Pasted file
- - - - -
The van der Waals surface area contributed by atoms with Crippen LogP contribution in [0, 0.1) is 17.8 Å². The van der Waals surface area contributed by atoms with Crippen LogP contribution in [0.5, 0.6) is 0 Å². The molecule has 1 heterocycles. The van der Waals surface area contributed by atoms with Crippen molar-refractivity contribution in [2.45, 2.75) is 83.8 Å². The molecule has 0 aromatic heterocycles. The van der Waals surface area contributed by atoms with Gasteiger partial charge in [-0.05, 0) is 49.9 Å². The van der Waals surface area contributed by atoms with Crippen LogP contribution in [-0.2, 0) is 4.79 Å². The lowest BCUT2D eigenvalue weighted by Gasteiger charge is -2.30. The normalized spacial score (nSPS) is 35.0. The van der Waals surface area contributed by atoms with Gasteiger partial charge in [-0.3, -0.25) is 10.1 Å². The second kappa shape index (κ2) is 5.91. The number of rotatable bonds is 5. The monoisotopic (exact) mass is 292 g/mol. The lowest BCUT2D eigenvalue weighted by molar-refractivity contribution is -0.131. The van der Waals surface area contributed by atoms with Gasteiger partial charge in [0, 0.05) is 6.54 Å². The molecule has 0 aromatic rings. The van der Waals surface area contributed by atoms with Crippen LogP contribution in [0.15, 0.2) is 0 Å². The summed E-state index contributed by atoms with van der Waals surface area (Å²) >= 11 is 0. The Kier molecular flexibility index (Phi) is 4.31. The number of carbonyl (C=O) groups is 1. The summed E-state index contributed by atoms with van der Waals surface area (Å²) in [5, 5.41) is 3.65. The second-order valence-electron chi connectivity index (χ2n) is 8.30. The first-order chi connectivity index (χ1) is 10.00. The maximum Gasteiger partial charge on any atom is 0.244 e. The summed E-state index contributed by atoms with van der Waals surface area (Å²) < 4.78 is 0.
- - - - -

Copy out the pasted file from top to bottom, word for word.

The van der Waals surface area contributed by atoms with Crippen LogP contribution in [0, 0.1) is 17.8 Å². The van der Waals surface area contributed by atoms with Crippen LogP contribution in [0.5, 0.6) is 0 Å². The molecule has 1 heterocycles. The van der Waals surface area contributed by atoms with Crippen molar-refractivity contribution in [2.45, 2.75) is 83.8 Å². The molecule has 0 aromatic heterocycles. The van der Waals surface area contributed by atoms with Gasteiger partial charge in [-0.05, 0) is 49.9 Å². The van der Waals surface area contributed by atoms with Crippen LogP contribution in [-0.2, 0) is 4.79 Å². The lowest BCUT2D eigenvalue weighted by Gasteiger charge is -2.30. The normalized spacial score (nSPS) is 35.0. The van der Waals surface area contributed by atoms with Gasteiger partial charge in [-0.3, -0.25) is 10.1 Å². The second kappa shape index (κ2) is 5.91. The number of rotatable bonds is 5. The monoisotopic (exact) mass is 292 g/mol. The lowest BCUT2D eigenvalue weighted by molar-refractivity contribution is -0.131. The van der Waals surface area contributed by atoms with Gasteiger partial charge in [0, 0.05) is 6.54 Å². The molecule has 0 aromatic rings. The van der Waals surface area contributed by atoms with Crippen LogP contribution in [0.15, 0.2) is 0 Å². The summed E-state index contributed by atoms with van der Waals surface area (Å²) >= 11 is 0. The Kier molecular flexibility index (Phi) is 4.31. The number of carbonyl (C=O) groups is 1. The summed E-state index contributed by atoms with van der Waals surface area (Å²) in [5, 5.41) is 3.65. The second-order valence-electron chi connectivity index (χ2n) is 8.30. The first-order chi connectivity index (χ1) is 10.00. The maximum Gasteiger partial charge on any atom is 0.244 e. The summed E-state index contributed by atoms with van der Waals surface area (Å²) < 4.78 is 0.